There are a number of things to think about when you are employing staff for the first time. You need to consider:
You must pay them at least the National Minimum Wage. Employees who do not receive the National Minimum Wage may bring a claim against their employer in the employment tribunal. It is also a criminal offence not to pay someone the National Minimum Wage or to falsify payment records.
The National Minimum Wage is currently £6.19 per hour before deductions, for those aged 21 and above. There is a rate of £4.98 per hour for those aged 18 to 20, and for workers in the first six months of a new job with a new employer who are doing specific training.
People aged 16 and 17 are entitled to a rate of £3.68. Those on apprenticeships who are either under 19 or in the first year of their apprenticeship are entitled to a minimum wage of £2.65 per hour.
Those working and living as part of a family are not entitled to the minimum wage.
Someone who is subject to immigration control must obtain a work permit before working in the UK, unless they belong to a category of people who don’t need one.
For further details about work permits, contact the Work Permits UK Helpline on 0300 123 4699.
It's a criminal offence (punishable by a fine of up to £5,000) to employ a person without immigration authorisation to work in the UK.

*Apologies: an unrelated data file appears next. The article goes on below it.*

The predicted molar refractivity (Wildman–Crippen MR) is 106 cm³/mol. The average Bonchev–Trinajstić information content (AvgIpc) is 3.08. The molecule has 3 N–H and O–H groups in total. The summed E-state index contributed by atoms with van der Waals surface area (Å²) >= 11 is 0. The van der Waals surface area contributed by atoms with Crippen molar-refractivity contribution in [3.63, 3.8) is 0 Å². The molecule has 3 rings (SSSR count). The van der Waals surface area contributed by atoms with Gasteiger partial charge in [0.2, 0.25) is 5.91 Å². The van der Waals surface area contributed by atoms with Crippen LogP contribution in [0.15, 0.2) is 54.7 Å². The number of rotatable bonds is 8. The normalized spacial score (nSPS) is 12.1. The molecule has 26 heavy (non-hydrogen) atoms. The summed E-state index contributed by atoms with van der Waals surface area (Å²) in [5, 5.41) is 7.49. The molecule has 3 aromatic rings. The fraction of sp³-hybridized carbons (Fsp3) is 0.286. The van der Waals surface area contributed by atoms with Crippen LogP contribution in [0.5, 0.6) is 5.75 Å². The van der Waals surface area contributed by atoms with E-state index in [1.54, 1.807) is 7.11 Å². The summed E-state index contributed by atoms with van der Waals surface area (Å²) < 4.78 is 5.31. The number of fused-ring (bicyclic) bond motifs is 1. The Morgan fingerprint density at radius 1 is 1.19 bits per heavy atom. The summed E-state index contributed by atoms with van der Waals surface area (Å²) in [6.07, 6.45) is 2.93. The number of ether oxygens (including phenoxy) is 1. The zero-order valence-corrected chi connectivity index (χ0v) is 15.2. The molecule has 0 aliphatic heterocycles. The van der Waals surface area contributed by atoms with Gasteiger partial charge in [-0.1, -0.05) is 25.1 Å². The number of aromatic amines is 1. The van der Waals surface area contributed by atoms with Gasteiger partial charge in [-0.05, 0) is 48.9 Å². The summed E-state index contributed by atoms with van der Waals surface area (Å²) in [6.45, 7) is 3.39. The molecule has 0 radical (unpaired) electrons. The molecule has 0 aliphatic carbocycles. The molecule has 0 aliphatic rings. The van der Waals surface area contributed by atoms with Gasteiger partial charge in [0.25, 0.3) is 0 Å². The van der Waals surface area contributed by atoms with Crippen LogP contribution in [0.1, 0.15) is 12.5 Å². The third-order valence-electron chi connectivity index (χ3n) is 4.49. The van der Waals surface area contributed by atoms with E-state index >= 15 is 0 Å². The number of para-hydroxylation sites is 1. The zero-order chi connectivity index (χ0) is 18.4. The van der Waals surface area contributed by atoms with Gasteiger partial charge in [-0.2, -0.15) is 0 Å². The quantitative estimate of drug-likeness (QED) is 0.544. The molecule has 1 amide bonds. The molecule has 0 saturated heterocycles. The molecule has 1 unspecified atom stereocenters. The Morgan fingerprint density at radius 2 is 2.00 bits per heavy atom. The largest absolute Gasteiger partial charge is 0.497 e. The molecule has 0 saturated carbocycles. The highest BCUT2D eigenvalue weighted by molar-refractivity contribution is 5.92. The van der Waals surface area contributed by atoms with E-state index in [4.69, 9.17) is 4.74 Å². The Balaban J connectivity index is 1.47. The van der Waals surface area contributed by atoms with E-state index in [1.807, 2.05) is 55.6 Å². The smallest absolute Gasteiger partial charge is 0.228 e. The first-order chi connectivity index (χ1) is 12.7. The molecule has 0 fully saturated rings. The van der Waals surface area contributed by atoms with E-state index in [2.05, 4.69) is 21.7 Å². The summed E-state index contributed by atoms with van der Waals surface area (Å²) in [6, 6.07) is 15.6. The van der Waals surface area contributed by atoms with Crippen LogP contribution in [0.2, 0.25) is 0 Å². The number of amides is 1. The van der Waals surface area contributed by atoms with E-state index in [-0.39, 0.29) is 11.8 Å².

The Home Office has published guidance for employers, which is available by telephoning 020 8649 7878.
It must cover you for at least £5 million and be with an authorised insurer.
Most employers can register online, but some will need to register by telephone, email or with an HMRC office. See HMRC's web page 'How to register as an employer' for more information.
Once you’ve registered with HMRC they must then apply the rules of deducting tax and National Insurance properly. You should get payroll software or use the facility on the HMRC website.
Employers should be given a tax code by the new employee and, armed with a computerised program, this should be relatively easy.
Finally, an itemised pay statement must be issued to all employees at the time of payment and must include the gross earnings; net pay; fixed and variable deductions from gross earnings; and if the net pay is paid in different ways, the amount and method of payment of each part payment.
Employees may raise a complaint with an employment tribunal if the employer fails to issue a pay statement or if the content is in dispute.
If you employ someone for more than a month, then you need to give them a written statement of employment within two months. It will have the main terms and conditions in it.
If you want more in-depth information – from an employment lawyer - about what to include in a written statement of employment, then read our guide Employment Law Made Easy. Packed with tips and expert advice on complying with employment legislation.
Published on: January 28, 2013